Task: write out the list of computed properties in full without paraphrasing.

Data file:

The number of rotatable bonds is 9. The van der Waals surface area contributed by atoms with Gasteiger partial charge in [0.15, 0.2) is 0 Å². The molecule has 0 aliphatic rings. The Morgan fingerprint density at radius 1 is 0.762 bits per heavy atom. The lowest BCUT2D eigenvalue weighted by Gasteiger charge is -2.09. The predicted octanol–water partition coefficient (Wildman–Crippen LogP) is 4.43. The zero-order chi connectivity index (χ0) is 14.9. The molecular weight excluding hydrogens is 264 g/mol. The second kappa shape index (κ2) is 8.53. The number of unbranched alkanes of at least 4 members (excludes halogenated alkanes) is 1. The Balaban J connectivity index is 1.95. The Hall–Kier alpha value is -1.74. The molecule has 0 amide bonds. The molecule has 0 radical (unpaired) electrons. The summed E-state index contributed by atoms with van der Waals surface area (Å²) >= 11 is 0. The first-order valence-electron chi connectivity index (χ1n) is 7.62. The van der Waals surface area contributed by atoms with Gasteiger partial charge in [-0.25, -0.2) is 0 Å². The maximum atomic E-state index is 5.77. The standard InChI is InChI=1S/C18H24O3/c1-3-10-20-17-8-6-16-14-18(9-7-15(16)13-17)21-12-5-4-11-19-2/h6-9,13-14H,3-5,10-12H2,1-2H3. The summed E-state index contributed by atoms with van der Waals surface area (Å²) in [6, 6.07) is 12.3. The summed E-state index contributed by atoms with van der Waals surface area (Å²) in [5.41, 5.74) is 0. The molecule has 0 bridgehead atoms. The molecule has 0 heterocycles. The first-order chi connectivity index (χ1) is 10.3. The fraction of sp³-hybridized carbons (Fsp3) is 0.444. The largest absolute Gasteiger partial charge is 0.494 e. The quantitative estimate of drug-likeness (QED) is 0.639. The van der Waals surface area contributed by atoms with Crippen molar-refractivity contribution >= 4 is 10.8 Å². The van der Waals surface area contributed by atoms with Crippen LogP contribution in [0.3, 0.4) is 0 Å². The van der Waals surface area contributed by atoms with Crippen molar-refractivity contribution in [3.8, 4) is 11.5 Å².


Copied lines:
The number of rotatable bonds is 9. The van der Waals surface area contributed by atoms with Gasteiger partial charge in [0.15, 0.2) is 0 Å². The molecule has 0 aliphatic rings. The Morgan fingerprint density at radius 1 is 0.762 bits per heavy atom. The lowest BCUT2D eigenvalue weighted by Gasteiger charge is -2.09. The predicted octanol–water partition coefficient (Wildman–Crippen LogP) is 4.43. The zero-order chi connectivity index (χ0) is 14.9. The molecular weight excluding hydrogens is 264 g/mol. The second kappa shape index (κ2) is 8.53. The number of unbranched alkanes of at least 4 members (excludes halogenated alkanes) is 1. The Balaban J connectivity index is 1.95. The Hall–Kier alpha value is -1.74. The molecule has 0 amide bonds. The molecule has 0 radical (unpaired) electrons. The summed E-state index contributed by atoms with van der Waals surface area (Å²) >= 11 is 0. The first-order valence-electron chi connectivity index (χ1n) is 7.62. The van der Waals surface area contributed by atoms with Gasteiger partial charge in [-0.25, -0.2) is 0 Å². The maximum atomic E-state index is 5.77. The standard InChI is InChI=1S/C18H24O3/c1-3-10-20-17-8-6-16-14-18(9-7-15(16)13-17)21-12-5-4-11-19-2/h6-9,13-14H,3-5,10-12H2,1-2H3. The summed E-state index contributed by atoms with van der Waals surface area (Å²) in [6, 6.07) is 12.3. The summed E-state index contributed by atoms with van der Waals surface area (Å²) in [5.41, 5.74) is 0. The molecule has 0 bridgehead atoms. The molecule has 0 heterocycles. The first-order chi connectivity index (χ1) is 10.3. The fraction of sp³-hybridized carbons (Fsp3) is 0.444. The largest absolute Gasteiger partial charge is 0.494 e. The quantitative estimate of drug-likeness (QED) is 0.639. The van der Waals surface area contributed by atoms with Crippen molar-refractivity contribution >= 4 is 10.8 Å². The van der Waals surface area contributed by atoms with Crippen LogP contribution in [0.3, 0.4) is 0 Å². The van der Waals surface area contributed by atoms with Crippen molar-refractivity contribution in [3.8, 4) is 11.5 Å².